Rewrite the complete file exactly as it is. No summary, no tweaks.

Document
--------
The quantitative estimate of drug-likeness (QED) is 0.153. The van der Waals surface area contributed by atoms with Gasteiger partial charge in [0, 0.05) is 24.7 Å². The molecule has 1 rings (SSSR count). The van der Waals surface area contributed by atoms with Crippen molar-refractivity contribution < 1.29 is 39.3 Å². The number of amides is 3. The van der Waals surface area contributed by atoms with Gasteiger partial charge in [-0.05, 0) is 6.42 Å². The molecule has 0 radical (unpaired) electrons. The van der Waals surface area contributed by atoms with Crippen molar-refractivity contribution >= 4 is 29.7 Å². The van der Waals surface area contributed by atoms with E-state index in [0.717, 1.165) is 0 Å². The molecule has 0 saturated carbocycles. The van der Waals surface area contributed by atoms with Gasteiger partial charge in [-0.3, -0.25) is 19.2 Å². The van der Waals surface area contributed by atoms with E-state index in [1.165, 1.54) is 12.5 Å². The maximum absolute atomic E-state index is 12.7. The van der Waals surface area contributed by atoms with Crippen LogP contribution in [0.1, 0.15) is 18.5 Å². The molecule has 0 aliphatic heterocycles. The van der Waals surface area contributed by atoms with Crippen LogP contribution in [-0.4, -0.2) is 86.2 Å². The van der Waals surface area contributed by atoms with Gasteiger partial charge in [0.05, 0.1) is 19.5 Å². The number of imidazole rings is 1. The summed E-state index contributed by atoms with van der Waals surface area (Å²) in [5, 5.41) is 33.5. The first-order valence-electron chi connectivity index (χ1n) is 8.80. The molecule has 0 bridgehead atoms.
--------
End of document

The quantitative estimate of drug-likeness (QED) is 0.153. The van der Waals surface area contributed by atoms with Gasteiger partial charge in [0, 0.05) is 24.7 Å². The molecule has 1 rings (SSSR count). The van der Waals surface area contributed by atoms with Crippen molar-refractivity contribution < 1.29 is 39.3 Å². The number of amides is 3. The van der Waals surface area contributed by atoms with Gasteiger partial charge in [-0.05, 0) is 6.42 Å². The molecule has 0 radical (unpaired) electrons. The van der Waals surface area contributed by atoms with Crippen molar-refractivity contribution >= 4 is 29.7 Å². The van der Waals surface area contributed by atoms with E-state index in [0.717, 1.165) is 0 Å². The molecule has 0 saturated carbocycles. The van der Waals surface area contributed by atoms with Gasteiger partial charge in [-0.3, -0.25) is 19.2 Å². The van der Waals surface area contributed by atoms with E-state index in [1.165, 1.54) is 12.5 Å². The maximum absolute atomic E-state index is 12.7. The van der Waals surface area contributed by atoms with Crippen LogP contribution in [0.1, 0.15) is 18.5 Å². The molecule has 0 aliphatic heterocycles. The van der Waals surface area contributed by atoms with Crippen LogP contribution in [-0.4, -0.2) is 86.2 Å². The van der Waals surface area contributed by atoms with Gasteiger partial charge in [0.05, 0.1) is 19.5 Å². The number of imidazole rings is 1. The summed E-state index contributed by atoms with van der Waals surface area (Å²) in [5, 5.41) is 33.5. The first-order valence-electron chi connectivity index (χ1n) is 8.80. The molecule has 0 bridgehead atoms.